Jan 142013
 
Last Friday I had the opportunity to address a room full of eager tar sands and oil shale developers, state government energy officials, and at least one state Senator. It was the last “Unconventional Fuels” breakout session at the Governors Energy Development Summit in Salt Lake City, Utah.  The topic of the breakout seemed to be “Whining about the National Environmental Protection Act and Those That Dare Oppose the Fossil Fuel Industry.” From where I was sitting in the back,  it was a sea of shiny, balding white scalps looking up at some shiny, balding white foreheads. They should have passed out sun glasses. Anyway,
There was one environmentalist on the panel. Rob Dubuc, an attorney with Western Resource Advocates (who represents my organizations parent nonprofit Living Rivers in legal challenges to U.S. Oil Sands’ mining permits), had the guts to get up and say “I know I’m in Utah, and a lot of you don’t believe in climate change, but a lot of people, including the protesters you’ve been seeing, do believe in climate change, and they have the resources to really get in your way, so you should listen to what they have to say.”
Nice, man. I clapped. And posted on the social networks. But, what DID we have to say? I wasn’t planning on speaking, but I couldn’t leave it hanging like that. Since I was there alone, and no one was recording, I now only remember what I was trying to say. The following contains the sentiment, with “ums” and sentence fragments removed:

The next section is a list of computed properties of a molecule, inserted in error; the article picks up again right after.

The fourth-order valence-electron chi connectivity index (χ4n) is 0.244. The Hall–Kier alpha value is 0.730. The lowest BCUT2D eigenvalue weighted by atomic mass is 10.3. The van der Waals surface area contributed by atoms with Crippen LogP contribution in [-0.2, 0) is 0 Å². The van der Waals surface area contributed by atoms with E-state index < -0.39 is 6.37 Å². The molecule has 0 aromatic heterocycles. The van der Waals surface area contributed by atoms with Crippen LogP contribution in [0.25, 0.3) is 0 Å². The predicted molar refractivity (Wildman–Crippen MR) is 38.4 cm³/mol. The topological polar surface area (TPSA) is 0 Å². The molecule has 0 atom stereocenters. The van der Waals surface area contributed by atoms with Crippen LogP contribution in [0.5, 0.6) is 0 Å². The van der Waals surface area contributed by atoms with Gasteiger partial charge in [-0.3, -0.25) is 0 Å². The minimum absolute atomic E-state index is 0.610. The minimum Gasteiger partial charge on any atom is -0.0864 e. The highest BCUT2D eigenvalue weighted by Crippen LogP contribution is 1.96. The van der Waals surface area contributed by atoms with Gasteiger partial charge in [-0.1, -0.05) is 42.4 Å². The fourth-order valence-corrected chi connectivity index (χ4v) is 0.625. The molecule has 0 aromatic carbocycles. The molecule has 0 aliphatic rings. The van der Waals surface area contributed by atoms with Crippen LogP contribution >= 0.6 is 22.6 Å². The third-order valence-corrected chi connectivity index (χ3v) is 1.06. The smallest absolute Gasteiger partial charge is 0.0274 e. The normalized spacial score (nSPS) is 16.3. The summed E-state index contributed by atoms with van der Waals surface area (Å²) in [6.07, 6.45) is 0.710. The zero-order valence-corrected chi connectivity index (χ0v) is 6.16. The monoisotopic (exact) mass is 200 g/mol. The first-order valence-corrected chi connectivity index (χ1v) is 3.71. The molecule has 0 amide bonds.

“I think there’s a misconception that those who are opposed to the development of unconventional fuels are a willfully blind minority. That we’re a nuisance that just gets in the way. It could seem like that in Utah or in rooms like this. The truth is, we are in the vast majority of critically thinking laypeople, and choose to follow the advice of those who are experts in climate and weather, and whose careers depend upon performing unbiased analysis and reaching defensible conclusions.
The people in this room want to make money by feeding oil into the oil-based economic engine. Makes sense. Someone’s going to do it–might as well be you. So I think it’s fair to say that if the economy were solar, wind, and geothermal energy-based, you’d likely be trying to make money in that industry. Why isn’t this the case? Because the fossil fuel industry is good at keeping change at bay.
If we seem to be obstructionists using NEPA to sabotage honest entrepreneurs because we love trees and sage grouse, I’d encourage you to think again. We are concerned about the impacts that climate change will have on our children and the global ecosystem that you rely upon as much as we do–and we are disillusioned by the lack of leadership in our state and federal governments to incentivize you to seek your riches in less deadly ways.
No matter how “green” your new approaches to these resources might be relative to techniques used in the past, by participating in the development of unconventional fossil fuels, you are taking a leading role in the expansion of the fossil fuel industry. You must destroy land, water, and air to create profit for your shareholders.

Unlike many of you, we are not seeking opportunity for ourselves.

At the core of our misunderstanding, you mistake our deep sense of responsibility and determination with unreasonableness.
Feel free to comment if you thing I left something out. And send an email while you’re here, for pete’s sake.